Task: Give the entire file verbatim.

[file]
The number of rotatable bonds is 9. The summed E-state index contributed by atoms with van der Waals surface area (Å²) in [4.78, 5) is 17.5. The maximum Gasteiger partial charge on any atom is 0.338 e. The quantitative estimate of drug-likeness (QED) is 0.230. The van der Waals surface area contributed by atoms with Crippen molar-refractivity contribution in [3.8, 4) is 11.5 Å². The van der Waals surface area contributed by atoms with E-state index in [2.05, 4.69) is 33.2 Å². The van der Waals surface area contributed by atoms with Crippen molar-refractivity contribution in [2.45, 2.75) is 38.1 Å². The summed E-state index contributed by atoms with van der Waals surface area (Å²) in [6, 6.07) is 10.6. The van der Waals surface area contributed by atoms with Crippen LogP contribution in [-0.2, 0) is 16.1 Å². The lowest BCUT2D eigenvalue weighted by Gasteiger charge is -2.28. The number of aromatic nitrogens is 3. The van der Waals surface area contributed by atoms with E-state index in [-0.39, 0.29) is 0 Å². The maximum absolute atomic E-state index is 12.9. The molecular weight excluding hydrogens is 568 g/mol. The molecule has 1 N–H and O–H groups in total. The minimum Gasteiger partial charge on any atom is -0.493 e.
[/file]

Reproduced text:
The number of rotatable bonds is 9. The summed E-state index contributed by atoms with van der Waals surface area (Å²) in [4.78, 5) is 17.5. The maximum Gasteiger partial charge on any atom is 0.338 e. The quantitative estimate of drug-likeness (QED) is 0.230. The van der Waals surface area contributed by atoms with Crippen molar-refractivity contribution in [3.8, 4) is 11.5 Å². The van der Waals surface area contributed by atoms with E-state index in [2.05, 4.69) is 33.2 Å². The van der Waals surface area contributed by atoms with Crippen molar-refractivity contribution in [2.45, 2.75) is 38.1 Å². The summed E-state index contributed by atoms with van der Waals surface area (Å²) in [6, 6.07) is 10.6. The van der Waals surface area contributed by atoms with Crippen LogP contribution in [-0.2, 0) is 16.1 Å². The lowest BCUT2D eigenvalue weighted by Gasteiger charge is -2.28. The number of aromatic nitrogens is 3. The van der Waals surface area contributed by atoms with E-state index in [-0.39, 0.29) is 0 Å². The maximum absolute atomic E-state index is 12.9. The molecular weight excluding hydrogens is 568 g/mol. The molecule has 1 N–H and O–H groups in total. The minimum Gasteiger partial charge on any atom is -0.493 e.